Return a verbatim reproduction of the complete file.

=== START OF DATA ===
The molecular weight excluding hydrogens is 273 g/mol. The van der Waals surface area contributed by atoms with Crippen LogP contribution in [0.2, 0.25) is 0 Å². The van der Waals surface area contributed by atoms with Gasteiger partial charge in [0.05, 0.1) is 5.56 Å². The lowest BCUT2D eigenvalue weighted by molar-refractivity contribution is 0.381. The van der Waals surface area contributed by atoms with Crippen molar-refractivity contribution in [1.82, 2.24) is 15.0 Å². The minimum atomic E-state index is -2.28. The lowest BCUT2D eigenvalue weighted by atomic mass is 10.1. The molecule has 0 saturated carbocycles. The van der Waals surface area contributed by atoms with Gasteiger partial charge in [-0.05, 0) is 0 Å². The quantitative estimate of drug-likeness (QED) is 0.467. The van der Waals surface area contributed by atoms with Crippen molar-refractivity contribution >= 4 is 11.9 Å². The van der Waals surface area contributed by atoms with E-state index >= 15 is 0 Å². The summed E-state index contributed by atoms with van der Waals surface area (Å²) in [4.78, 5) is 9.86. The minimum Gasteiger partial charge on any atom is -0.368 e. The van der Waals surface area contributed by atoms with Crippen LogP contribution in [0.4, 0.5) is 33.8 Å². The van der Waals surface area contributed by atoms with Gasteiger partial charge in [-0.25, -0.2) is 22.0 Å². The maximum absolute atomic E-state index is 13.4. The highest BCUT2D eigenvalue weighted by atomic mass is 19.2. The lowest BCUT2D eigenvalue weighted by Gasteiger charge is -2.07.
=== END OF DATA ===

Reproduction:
The molecular weight excluding hydrogens is 273 g/mol. The van der Waals surface area contributed by atoms with Crippen LogP contribution in [0.2, 0.25) is 0 Å². The van der Waals surface area contributed by atoms with Gasteiger partial charge in [0.05, 0.1) is 5.56 Å². The lowest BCUT2D eigenvalue weighted by molar-refractivity contribution is 0.381. The van der Waals surface area contributed by atoms with Crippen molar-refractivity contribution in [1.82, 2.24) is 15.0 Å². The minimum atomic E-state index is -2.28. The lowest BCUT2D eigenvalue weighted by atomic mass is 10.1. The molecule has 0 saturated carbocycles. The van der Waals surface area contributed by atoms with Gasteiger partial charge in [-0.05, 0) is 0 Å². The quantitative estimate of drug-likeness (QED) is 0.467. The van der Waals surface area contributed by atoms with Crippen molar-refractivity contribution >= 4 is 11.9 Å². The van der Waals surface area contributed by atoms with E-state index >= 15 is 0 Å². The summed E-state index contributed by atoms with van der Waals surface area (Å²) in [4.78, 5) is 9.86. The minimum Gasteiger partial charge on any atom is -0.368 e. The van der Waals surface area contributed by atoms with Crippen LogP contribution in [0.4, 0.5) is 33.8 Å². The van der Waals surface area contributed by atoms with Gasteiger partial charge in [-0.25, -0.2) is 22.0 Å². The maximum absolute atomic E-state index is 13.4. The highest BCUT2D eigenvalue weighted by atomic mass is 19.2. The lowest BCUT2D eigenvalue weighted by Gasteiger charge is -2.07.